Stillaguamish Valley School offers combined art classrooms
By ADAM RUDNICK
Arlington Times Reporter
April 28, 2010 · 7:29 AM
ARLINGTON - Toward the end of the school day, Bobbi Foltz's classroom looked like a rainbow had exploded.
An assortment of colored pencils, crayons, pastels and paint brushes littered the students' desks in Foltz's portable at Stillaguamish Valley School as children as young as 6 and as old as 11 huddled around books and sketching on notepads.
"At the end of the day, sometimes the room is a bit of a mess," Foltz joked on a recent April afternoon as the elementary-school aged children filed out of her room.
Foltz's classroom experience is fairly unique among schools. The art instructor teaches multiple grades of students at the same time her classes contain kindergarten through fifth-graders, sixth- through eighth-graders and ninth- through 12th-graders an experience that can be beneficial to younger and older students.
"The kids seem to be more independent and have more self-initiative because of it," said Janet Scarth, whose daughter Hannah attends Stillaguamish Valley School.
Located near Eagle Creek Elementary and Post Middle schools, Stillaguamish Valley offers parents opting to home-school their children a variety of classes and resources, including art, math and science instruction.
For Foltz, the learning environment also gives elementary-school aged children access to a full-time art instructor before they reach high school, which she said is becoming increasingly rare.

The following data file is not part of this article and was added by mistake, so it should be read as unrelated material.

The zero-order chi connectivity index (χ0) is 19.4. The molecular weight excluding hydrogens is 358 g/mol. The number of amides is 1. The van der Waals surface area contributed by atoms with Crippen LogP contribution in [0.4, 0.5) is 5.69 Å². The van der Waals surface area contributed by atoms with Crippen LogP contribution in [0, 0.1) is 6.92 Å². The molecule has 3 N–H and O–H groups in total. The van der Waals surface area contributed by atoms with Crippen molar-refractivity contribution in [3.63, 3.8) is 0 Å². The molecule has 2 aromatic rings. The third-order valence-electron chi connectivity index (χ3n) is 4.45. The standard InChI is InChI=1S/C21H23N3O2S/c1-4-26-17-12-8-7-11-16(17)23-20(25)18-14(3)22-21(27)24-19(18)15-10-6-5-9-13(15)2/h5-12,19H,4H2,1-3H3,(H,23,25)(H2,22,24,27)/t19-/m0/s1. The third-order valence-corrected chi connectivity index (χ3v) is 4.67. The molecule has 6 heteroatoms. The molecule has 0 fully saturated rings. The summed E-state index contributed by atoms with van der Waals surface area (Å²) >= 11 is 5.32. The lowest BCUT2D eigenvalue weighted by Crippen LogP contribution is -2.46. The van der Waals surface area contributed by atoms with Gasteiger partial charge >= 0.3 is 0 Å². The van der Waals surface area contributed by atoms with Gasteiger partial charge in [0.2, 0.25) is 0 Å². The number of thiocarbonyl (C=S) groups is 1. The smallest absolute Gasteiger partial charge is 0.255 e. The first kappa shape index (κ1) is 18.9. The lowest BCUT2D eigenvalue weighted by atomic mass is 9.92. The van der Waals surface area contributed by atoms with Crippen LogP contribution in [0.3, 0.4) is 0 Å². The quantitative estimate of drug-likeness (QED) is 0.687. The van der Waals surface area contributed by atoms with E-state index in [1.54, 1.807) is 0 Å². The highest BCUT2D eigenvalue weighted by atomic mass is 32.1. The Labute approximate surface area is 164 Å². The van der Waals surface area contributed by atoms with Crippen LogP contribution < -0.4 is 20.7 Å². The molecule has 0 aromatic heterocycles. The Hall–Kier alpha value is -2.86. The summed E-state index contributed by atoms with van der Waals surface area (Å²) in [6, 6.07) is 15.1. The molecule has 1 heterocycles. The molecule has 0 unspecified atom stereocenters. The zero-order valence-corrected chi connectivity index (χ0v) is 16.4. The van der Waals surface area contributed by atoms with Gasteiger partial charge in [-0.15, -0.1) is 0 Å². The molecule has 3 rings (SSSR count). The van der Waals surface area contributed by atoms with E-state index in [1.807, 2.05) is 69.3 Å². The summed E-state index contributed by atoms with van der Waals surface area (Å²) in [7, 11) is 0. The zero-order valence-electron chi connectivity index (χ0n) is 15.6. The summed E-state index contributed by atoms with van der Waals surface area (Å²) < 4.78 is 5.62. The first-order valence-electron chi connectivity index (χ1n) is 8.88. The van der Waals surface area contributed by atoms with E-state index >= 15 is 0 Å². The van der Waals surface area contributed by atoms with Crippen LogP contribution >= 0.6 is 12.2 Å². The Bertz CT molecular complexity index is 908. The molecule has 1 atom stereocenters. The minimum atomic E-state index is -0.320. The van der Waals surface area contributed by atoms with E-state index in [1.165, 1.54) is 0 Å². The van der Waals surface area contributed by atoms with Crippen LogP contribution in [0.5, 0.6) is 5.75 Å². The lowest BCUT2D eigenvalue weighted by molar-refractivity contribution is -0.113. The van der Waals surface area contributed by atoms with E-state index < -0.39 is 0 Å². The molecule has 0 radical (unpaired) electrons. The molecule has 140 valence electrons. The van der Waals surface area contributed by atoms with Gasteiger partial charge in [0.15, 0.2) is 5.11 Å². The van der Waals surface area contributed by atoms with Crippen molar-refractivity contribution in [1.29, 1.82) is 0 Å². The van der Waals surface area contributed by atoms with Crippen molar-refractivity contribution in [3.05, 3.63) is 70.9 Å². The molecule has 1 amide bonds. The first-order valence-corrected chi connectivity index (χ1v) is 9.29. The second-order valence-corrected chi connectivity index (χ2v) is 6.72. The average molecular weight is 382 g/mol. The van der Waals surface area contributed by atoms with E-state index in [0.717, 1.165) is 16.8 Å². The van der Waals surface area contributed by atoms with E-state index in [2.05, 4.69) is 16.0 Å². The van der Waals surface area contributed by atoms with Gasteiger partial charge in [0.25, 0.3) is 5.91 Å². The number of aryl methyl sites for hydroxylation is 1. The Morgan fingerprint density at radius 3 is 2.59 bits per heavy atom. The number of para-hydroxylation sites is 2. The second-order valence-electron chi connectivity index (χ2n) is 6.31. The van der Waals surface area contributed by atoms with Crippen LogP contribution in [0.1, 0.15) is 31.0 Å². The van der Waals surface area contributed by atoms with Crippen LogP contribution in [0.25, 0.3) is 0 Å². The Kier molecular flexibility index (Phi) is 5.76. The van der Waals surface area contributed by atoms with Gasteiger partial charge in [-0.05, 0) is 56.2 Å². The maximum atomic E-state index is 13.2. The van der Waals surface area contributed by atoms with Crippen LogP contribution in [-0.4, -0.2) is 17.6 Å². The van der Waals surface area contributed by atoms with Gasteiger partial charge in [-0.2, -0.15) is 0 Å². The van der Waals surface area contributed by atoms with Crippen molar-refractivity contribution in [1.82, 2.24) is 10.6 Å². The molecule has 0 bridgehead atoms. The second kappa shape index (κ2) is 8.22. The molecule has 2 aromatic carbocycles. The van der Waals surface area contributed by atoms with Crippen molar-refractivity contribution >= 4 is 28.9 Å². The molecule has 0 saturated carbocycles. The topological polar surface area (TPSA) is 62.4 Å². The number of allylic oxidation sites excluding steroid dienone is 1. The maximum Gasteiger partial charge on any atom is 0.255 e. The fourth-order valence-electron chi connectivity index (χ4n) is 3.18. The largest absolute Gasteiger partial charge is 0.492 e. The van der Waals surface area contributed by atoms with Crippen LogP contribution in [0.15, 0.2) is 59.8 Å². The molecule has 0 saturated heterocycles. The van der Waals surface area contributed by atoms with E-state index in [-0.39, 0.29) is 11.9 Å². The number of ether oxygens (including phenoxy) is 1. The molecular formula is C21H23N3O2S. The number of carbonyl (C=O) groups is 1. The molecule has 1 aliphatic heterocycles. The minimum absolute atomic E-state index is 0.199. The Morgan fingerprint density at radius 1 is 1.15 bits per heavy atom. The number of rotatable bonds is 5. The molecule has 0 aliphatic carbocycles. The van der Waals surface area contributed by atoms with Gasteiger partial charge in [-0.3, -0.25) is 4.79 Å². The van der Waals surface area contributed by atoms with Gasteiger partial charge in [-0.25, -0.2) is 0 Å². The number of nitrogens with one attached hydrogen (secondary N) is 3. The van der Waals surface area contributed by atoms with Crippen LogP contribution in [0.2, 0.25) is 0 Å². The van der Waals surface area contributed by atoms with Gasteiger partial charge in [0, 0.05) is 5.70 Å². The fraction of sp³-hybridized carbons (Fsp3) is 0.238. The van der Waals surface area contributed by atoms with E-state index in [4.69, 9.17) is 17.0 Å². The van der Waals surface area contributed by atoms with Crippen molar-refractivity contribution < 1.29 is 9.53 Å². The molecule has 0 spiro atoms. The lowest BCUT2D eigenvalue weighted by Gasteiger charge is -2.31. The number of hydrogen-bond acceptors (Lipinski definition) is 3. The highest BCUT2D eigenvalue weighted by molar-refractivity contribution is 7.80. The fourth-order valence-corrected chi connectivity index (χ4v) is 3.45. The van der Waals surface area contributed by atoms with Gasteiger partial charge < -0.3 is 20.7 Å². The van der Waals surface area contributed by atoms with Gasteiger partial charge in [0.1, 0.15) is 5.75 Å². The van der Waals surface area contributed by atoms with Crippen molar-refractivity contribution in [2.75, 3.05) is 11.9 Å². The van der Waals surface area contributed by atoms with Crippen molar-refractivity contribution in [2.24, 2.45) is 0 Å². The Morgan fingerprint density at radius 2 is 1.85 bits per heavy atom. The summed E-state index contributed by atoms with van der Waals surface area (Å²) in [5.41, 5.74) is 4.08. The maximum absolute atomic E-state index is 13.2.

"Very few schools have an art specialist anymore," Foltz said. "Because we have smaller classrooms, we're able to have the kids do more projects to get them ready for high school when they get the chance."
Art students seem to be embracing Foltz's teaching style.
Stillaguamish Valley eighth-grader Elizabeth Bennett said that she never considered herself much of an artist before she enrolled in Foltz's class last school year.
Bennett spends a lot of time in Foltz's classroom volunteering with younger students and working on art projects.
"Before, I would just do doodles," Bennett said. "This year, I'm using oil, pastels and working on real canvases."
Bennett was among two Stillaguamish Valley students to receive a gold key award for her entry into the Arts Council of Snohomish County's Scholastic Art Awards, which were handed out in February.
Her acrylic painting, titled "Controversy," took her about five hours to complete.
"It can be looked at in a lot of different ways," Bennett said.
Ninth-grader Angela Clark also won a gold key for her painting titled "The Beginning and End of Life."
"It took me like 17 hours to do," Clark said. "It's got a little bit of everything in it."
A number of Foltz's students also took part in the Lions Clubs International Peace Post contest last fall.
Hannah Scarth, a seventh-grader who has been enrolled at Stillaguamish Valley for the past three years, entered her water color in the contest.
She said that interacting with the younger students has been a nice experience.
"The younger kids reflect on what the older kids are working on," Scarth said. "It's good because we can be their role models."Contact Arlington Times Reporter Adam Rudnick at firstname.lastname@example.org or 360-659-1300 Ext. 5056.